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Reviewed by:
  • Horizon’s Lens: My Time on the Turning World by Elizabeth Dodd
  • Sarah Stoeckl
Horizon’s Lens: My Time on the Turning World. By Elizabeth Dodd. Lincoln: University of Nebraska Press, 2012. 237 pages, $19.95.

In Horizon’s Lens, Elizabeth Dodd travels to many disparate locations—from Kansas to New Mexico, Utah to Scotland, Mexico to Mount St. Helens. A person obsessed with outdoor travel and language, Dodd uses both to knit together a series of contemplations on place and time. Her initial focus on the North American West hearkens back to an obsession with the mythologizing of place in these strange landscapes and artifacts west of the Mississippi. Yet as the book continues, and the geography expands, one gets a sense of larger sweeps of time, migration, and immigration that also contribute to the American mythos and the story of the West. Dodd seems haunted by the questions of what depths of culture, weather, language, dreams, disaster, and time led her to the minutiae of this life, this moment.

Dodd’s writerly strengths lie in her talent for describing the sights she encounters on her travels. Many textual intervals detail petroglyphs and other ancient artifacts, particularly their appearance and purpose in relation to the solstices, sunrises, and sunsets that dominate the book. For example, looking at one site, Dodd reports, “Here in the shadow of sandstone, we’re looking at a room-sized ruin, the inaccessible past displayed on a domestic scale: a few corncobs rest inside one curved-wall structure, like a miniature silo or cistern” (107). Such tight descriptions weave the book into an interconnected tapestry of details.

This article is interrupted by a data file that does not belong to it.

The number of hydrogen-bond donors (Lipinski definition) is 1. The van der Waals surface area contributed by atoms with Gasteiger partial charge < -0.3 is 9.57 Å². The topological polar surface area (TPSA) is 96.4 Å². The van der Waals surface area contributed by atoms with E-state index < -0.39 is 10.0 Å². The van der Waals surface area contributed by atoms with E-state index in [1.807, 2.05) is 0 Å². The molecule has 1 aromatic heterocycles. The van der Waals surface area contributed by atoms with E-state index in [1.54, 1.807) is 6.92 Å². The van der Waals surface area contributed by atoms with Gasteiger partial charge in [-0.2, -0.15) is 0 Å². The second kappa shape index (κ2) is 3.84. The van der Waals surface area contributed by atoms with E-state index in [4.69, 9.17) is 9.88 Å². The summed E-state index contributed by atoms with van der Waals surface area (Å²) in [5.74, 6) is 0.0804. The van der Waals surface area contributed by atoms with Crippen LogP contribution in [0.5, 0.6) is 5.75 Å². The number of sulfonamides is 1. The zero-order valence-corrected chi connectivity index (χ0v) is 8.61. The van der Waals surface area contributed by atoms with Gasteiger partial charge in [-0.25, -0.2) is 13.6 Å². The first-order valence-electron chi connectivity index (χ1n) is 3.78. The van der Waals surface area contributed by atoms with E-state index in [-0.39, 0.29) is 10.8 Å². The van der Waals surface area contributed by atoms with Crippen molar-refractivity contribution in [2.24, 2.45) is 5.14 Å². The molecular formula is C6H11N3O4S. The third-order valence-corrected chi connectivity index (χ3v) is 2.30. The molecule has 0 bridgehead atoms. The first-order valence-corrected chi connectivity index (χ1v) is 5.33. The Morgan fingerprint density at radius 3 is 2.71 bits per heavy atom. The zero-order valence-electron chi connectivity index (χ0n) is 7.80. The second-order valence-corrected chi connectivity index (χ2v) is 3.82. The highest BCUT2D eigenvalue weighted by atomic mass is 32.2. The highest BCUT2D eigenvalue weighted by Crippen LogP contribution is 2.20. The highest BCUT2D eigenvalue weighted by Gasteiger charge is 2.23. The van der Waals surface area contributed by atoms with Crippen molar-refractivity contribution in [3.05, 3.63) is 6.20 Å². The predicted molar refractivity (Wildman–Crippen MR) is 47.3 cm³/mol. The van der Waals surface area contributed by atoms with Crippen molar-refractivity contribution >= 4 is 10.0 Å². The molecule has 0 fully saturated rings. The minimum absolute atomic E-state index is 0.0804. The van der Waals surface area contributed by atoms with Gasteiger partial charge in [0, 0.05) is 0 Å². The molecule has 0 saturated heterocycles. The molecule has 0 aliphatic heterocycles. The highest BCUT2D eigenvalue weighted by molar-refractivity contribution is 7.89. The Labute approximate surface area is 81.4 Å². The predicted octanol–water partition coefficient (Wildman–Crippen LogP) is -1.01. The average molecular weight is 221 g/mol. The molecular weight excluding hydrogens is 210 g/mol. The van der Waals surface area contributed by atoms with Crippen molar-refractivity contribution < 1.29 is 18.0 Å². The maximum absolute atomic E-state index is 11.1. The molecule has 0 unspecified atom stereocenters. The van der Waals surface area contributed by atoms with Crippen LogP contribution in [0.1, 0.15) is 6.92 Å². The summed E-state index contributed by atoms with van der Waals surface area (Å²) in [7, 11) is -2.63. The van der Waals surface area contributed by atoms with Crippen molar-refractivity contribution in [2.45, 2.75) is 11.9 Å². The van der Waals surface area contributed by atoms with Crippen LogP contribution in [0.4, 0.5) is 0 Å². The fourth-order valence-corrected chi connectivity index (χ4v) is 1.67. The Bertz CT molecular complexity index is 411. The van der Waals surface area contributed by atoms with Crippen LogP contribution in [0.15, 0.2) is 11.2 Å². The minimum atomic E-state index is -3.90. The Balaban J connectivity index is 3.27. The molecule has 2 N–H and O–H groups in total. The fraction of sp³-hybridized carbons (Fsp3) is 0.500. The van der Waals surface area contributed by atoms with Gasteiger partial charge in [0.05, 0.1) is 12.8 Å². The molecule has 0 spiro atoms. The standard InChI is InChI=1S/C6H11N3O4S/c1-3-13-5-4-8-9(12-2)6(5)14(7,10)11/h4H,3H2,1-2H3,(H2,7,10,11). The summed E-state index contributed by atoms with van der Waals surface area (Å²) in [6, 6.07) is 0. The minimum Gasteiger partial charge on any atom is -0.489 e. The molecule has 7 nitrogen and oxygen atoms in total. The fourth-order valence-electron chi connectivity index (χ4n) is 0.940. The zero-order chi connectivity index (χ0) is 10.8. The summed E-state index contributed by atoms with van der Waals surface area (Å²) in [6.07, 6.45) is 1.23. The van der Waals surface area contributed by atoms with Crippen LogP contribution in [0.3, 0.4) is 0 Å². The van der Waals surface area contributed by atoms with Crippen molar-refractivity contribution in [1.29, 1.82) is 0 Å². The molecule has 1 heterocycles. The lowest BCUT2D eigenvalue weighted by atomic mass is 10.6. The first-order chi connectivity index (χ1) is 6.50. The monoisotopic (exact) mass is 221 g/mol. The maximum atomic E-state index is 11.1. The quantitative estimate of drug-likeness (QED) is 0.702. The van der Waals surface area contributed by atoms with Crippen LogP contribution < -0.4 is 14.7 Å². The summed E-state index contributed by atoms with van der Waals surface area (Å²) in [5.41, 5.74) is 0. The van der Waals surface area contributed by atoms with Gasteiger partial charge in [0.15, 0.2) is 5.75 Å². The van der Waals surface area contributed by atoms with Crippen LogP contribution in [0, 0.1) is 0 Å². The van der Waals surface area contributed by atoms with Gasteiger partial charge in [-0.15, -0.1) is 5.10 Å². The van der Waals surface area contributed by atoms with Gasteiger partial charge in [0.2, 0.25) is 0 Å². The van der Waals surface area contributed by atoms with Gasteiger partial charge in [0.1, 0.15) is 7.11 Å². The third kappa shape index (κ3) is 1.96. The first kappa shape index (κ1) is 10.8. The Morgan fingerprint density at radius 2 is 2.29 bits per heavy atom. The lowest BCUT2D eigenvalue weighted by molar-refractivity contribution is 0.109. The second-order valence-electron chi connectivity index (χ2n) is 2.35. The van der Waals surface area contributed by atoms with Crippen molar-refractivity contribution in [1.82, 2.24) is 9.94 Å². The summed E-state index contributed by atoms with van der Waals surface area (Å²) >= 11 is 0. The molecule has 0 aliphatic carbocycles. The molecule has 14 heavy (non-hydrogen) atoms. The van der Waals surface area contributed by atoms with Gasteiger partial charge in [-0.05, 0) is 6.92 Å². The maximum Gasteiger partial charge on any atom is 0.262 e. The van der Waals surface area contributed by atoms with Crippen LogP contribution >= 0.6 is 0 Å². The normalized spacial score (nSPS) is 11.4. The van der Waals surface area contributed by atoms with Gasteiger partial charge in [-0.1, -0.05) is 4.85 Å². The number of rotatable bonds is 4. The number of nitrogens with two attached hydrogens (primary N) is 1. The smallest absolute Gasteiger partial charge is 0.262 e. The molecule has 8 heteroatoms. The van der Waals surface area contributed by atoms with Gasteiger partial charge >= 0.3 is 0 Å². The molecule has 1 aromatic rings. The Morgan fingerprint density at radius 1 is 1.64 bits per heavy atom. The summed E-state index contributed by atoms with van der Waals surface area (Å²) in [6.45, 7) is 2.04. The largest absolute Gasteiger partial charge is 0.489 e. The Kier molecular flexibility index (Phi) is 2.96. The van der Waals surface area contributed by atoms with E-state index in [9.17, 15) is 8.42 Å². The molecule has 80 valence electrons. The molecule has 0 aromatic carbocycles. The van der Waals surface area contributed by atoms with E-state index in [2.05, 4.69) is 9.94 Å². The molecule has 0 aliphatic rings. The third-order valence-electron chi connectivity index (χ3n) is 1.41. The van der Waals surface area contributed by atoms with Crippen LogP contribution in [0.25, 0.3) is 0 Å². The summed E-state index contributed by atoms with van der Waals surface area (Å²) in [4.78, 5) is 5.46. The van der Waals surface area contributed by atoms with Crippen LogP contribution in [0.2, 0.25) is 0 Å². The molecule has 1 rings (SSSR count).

Dodd generally imbues her place descriptions with some understanding of the people who preceded her. These people are frequently the former inhabitants, often ancient (Puebloans, Celts, Maya), with their fetishized artifacts and forgotten languages: “The Maya numbering system, too, is based on twenty. … The symbol for zero looks a bit like a fist, five tiny knuckles showing in the cipher’s closed curve” (180). However, Dodd is often at her best when describing more recent, even quotidian scenes such as bird watching near her Kansas home or a surprise run-in with a rattlesnake: “look there, I shout absurdly, as if English were not my native language, look right there” (160). These passages come few and far between, a shame because it is in such instances that we feel closer to the person Elizabeth Dodd rather than her reserved academic persona.

This leads to my primary criticism: For all that it is ostensibly a memoir, a record of Dodd’s experiences and thoughts, there’s very little [End Page 483] of Dodd for a reader to grasp hold of except in frustratingly brief fragments. Overall, the book reads more like researched, creative nonfiction, but in this mode Horizon’s Lens lacks the clarity of meta-explanation and purpose. Without either self-reflective persona or a clarifying thesis, readers are left to decipher the “so what?” of Horizon’s Lens, making it much like the inscrutable petroglyphs that capture Dodd’s imagination. In the end, there’s a distance between the reader and the reality Dodd so minutely describes. It all sounds very fascinating and lovely, but I cannot quite touch it.

Sarah Stoeckl
University of Oregon


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pp. 483-484
Launched on MUSE
Open Access
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